Ginger Riley Munduwalawala (c.1936- 2002)
The late Ginger Riley Munduwalawala (c.1936 – 2002) is recognised as one of Australia’s most important contemporary artists. Over the course of his celebrated career, Riley developed and pushed his skill and interpretations in paint in new directions creating a unique style that marked him as one of the country’s great artists. He worked on a heroic scale in concept painting on large canvases, mastered his mind’s eye of Country on small archival papers and found board. Riley’s practice challenged the Australian art landscape, recontextualising contemporary Australian Aboriginal art for national and international audiences. Described as ‘the boss of colour’ Riley was known for depicting country in dazzling brilliant hues, relishing in the exaltation of painting big stories.
Born around 1936 in South-East Arnhem Land, Northern Territory, Riley was a saltwater man of the Marra people, from the coast of the Gulf of Carpentaria. As a young man, while working as a stockman across the Northern Territory, Riley encountered watercolourist Albert Namatjira in Aranda country, Hermannsburg. Observing Namatjira’s painting and seeing Country painted in colour left a profound impression on Riley and he noted Namatjira’s fame and financial independence to live and travel. This chance meeting later inspired him to begin painting after returning to Ngukurr in the mid-1980s.
Riley’s work generally interprets a sequence of events focused on his mother’s country. This country includes the Limmen Bright River, Maria and Beatrice Islands at the mouth of the river, and the area around the Four Archers, a geographical formation about 45km inland on the Limmen Bight River. Riley’s paintings are represented from above, reflecting the perspective of his ancestors, as Riley described, who descended from the sky to the sea. Riley’s innate sense of place enabled this aerial perspective, and he described this vantage point as if he was, ‘ … on a cloud, on top of the world, looking down … From the top I can see right down to where I come from.’.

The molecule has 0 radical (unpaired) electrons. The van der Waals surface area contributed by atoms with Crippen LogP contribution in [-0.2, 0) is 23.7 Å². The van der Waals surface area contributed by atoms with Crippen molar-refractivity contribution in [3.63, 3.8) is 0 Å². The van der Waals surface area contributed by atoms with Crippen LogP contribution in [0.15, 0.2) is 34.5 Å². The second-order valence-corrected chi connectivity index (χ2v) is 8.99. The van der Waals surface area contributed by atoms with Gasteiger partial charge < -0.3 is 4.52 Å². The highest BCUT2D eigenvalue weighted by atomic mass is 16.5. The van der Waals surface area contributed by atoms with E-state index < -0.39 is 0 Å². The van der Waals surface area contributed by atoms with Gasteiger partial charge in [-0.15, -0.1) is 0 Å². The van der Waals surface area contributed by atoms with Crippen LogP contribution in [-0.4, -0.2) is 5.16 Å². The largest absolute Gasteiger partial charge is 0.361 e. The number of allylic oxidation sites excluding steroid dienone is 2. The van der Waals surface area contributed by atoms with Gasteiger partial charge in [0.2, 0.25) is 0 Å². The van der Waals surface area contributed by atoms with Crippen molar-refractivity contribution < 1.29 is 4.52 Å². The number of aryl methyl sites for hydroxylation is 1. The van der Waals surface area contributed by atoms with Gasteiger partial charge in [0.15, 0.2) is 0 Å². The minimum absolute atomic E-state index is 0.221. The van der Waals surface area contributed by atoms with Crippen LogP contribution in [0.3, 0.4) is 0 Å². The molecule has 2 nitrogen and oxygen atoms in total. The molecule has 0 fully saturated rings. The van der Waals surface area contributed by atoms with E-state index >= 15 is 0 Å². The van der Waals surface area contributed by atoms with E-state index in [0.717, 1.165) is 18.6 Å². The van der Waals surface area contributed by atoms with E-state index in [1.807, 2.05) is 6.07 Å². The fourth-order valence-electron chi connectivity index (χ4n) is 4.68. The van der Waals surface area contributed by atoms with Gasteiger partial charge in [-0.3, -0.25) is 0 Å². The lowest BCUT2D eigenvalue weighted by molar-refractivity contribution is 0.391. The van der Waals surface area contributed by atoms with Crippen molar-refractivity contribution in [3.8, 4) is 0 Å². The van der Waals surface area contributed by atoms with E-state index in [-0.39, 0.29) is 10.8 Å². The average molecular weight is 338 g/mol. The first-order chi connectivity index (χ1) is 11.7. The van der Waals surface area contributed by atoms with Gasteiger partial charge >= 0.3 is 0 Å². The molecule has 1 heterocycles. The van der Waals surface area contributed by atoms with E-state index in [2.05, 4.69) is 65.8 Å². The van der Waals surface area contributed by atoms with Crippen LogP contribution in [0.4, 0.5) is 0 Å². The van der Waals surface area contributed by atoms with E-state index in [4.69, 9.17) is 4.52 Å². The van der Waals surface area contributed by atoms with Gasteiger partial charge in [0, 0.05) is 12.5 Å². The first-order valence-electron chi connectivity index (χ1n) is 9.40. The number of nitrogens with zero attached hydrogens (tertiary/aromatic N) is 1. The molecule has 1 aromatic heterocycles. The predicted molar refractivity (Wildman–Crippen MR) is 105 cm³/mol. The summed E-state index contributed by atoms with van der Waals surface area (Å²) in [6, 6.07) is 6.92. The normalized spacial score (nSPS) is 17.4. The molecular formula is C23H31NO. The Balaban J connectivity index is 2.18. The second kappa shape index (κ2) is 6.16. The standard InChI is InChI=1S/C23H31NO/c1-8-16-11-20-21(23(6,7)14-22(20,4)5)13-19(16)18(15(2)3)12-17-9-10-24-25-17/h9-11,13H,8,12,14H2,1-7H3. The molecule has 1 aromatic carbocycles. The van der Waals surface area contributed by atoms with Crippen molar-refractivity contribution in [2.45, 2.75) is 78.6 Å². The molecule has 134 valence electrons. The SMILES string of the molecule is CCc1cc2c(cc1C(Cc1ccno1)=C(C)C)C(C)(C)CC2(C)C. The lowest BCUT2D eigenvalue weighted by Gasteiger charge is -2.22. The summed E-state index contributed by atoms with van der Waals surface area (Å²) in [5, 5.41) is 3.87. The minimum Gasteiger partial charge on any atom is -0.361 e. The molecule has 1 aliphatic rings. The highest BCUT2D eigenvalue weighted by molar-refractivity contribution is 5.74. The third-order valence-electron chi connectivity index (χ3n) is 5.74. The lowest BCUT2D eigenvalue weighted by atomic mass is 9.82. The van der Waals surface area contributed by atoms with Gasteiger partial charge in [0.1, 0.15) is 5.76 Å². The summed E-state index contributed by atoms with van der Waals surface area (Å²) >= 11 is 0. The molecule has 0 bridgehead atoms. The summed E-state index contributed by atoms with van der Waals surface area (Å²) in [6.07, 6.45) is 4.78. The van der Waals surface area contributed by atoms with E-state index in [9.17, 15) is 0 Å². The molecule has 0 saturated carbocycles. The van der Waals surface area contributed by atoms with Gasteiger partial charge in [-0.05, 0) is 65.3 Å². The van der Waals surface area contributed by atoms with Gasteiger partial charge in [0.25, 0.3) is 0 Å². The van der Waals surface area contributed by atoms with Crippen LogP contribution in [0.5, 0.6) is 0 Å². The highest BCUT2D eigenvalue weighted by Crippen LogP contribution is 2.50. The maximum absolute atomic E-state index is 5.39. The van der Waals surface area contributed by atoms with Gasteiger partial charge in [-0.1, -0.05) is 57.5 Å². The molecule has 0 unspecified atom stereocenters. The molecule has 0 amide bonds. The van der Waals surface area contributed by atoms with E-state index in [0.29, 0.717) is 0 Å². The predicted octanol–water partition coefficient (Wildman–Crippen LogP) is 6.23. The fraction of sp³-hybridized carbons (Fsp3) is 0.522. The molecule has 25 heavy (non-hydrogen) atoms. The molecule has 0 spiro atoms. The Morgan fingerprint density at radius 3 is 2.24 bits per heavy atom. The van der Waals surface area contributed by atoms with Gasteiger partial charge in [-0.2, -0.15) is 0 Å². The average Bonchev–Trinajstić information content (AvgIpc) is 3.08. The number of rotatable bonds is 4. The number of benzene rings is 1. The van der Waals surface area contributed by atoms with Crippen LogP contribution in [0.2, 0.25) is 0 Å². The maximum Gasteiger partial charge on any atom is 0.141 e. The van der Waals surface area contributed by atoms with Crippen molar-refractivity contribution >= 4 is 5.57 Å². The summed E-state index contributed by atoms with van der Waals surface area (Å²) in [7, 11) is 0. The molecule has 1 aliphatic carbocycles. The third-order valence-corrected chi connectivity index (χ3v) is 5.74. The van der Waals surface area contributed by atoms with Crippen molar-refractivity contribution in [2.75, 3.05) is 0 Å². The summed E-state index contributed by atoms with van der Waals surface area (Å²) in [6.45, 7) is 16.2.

The most distinctive image in Riley’s work is the totemic white-breasted sea eagle, Ngak Ngak, often shown singularly or as a repeated image. Ngak Ngak fulfils the role of a guardian - looking after the Country.
Riley was not a prolific artist and each painting was carefully thought out - the images seen in his mind and often inspired by the changing seasons. From a burst of creative energy, a group of new paintings would appear – like the Marra ceremonial song cycles Gudjiga, always going forward, the same but different.
In 1997, Riley was the first living Australian Aboriginal artist to be honoured with a retrospective exhibition and publication at the National Gallery of Victoria entitled Mother Country in Mind: The Art of Ginger Riley Mundawalawala. This important exhibition was monumental and considered one of the most important exhibitions of an Australian artist’s career at that time.
Beverly and Anthony Knight and Alcaston Gallery were deeply saddened by the artist's passing in 2002. Riley was represented by Alcaston Gallery his entire career and was a long-standing friend of Anthony Knight and Beverly Knight, Alcaston Gallery Director and Executive of Riley’s Estate.
Ginger Riley Munduwalawala (c.1936 – 2002) is represented in major public art galleries and collections in Australia, Asia, Europe, the United Kingdom, and the USA.
© The Estate of Ginger Riley and Alcaston Gallery, Melbourne 2024
For an extended CV, please contact Alcaston Gallery at email@example.com